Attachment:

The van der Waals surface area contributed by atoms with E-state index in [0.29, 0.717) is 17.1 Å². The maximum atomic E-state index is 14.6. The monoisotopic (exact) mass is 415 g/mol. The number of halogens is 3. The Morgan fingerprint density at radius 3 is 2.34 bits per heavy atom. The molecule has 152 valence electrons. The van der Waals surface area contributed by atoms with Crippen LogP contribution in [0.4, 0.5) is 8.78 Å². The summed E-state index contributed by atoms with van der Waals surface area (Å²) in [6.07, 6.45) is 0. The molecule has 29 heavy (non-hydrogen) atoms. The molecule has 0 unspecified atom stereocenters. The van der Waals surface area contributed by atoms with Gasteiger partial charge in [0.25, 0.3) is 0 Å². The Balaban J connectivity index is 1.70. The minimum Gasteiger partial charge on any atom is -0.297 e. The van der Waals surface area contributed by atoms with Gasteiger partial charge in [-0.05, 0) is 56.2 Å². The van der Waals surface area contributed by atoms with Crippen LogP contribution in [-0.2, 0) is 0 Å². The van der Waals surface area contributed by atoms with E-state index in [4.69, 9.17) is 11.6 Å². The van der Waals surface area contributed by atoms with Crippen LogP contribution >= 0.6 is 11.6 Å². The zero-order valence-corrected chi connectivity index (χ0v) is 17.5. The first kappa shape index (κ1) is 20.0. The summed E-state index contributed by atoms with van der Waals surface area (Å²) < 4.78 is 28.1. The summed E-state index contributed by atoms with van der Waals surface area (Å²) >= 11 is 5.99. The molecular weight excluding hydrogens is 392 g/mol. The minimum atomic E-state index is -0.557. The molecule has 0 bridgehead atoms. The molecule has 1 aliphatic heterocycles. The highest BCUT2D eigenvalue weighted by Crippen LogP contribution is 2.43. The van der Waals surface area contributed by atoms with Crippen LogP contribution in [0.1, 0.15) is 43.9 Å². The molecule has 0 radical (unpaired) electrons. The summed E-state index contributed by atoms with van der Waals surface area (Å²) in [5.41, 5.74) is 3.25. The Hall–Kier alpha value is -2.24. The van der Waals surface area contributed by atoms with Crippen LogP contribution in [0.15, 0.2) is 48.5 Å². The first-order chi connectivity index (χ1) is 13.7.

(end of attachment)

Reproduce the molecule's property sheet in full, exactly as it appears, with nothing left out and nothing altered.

The van der Waals surface area contributed by atoms with E-state index in [0.29, 0.717) is 17.1 Å². The maximum atomic E-state index is 14.6. The monoisotopic (exact) mass is 415 g/mol. The number of halogens is 3. The Morgan fingerprint density at radius 3 is 2.34 bits per heavy atom. The molecule has 152 valence electrons. The van der Waals surface area contributed by atoms with Crippen LogP contribution in [0.4, 0.5) is 8.78 Å². The summed E-state index contributed by atoms with van der Waals surface area (Å²) in [6.07, 6.45) is 0. The molecule has 29 heavy (non-hydrogen) atoms. The molecule has 0 unspecified atom stereocenters. The van der Waals surface area contributed by atoms with Gasteiger partial charge in [0.25, 0.3) is 0 Å². The Balaban J connectivity index is 1.70. The minimum Gasteiger partial charge on any atom is -0.297 e. The van der Waals surface area contributed by atoms with Gasteiger partial charge in [-0.05, 0) is 56.2 Å². The van der Waals surface area contributed by atoms with Crippen LogP contribution in [-0.2, 0) is 0 Å². The van der Waals surface area contributed by atoms with E-state index in [4.69, 9.17) is 11.6 Å². The van der Waals surface area contributed by atoms with Crippen LogP contribution >= 0.6 is 11.6 Å². The zero-order valence-corrected chi connectivity index (χ0v) is 17.5. The first kappa shape index (κ1) is 20.0. The summed E-state index contributed by atoms with van der Waals surface area (Å²) < 4.78 is 28.1. The summed E-state index contributed by atoms with van der Waals surface area (Å²) >= 11 is 5.99. The molecular weight excluding hydrogens is 392 g/mol. The minimum atomic E-state index is -0.557. The molecule has 0 bridgehead atoms. The molecule has 1 aliphatic heterocycles. The highest BCUT2D eigenvalue weighted by Crippen LogP contribution is 2.43. The van der Waals surface area contributed by atoms with Crippen LogP contribution in [0.1, 0.15) is 43.9 Å². The molecule has 0 radical (unpaired) electrons. The summed E-state index contributed by atoms with van der Waals surface area (Å²) in [5.41, 5.74) is 3.25. The Hall–Kier alpha value is -2.24. The van der Waals surface area contributed by atoms with Crippen LogP contribution in [0.15, 0.2) is 48.5 Å². The first-order chi connectivity index (χ1) is 13.7.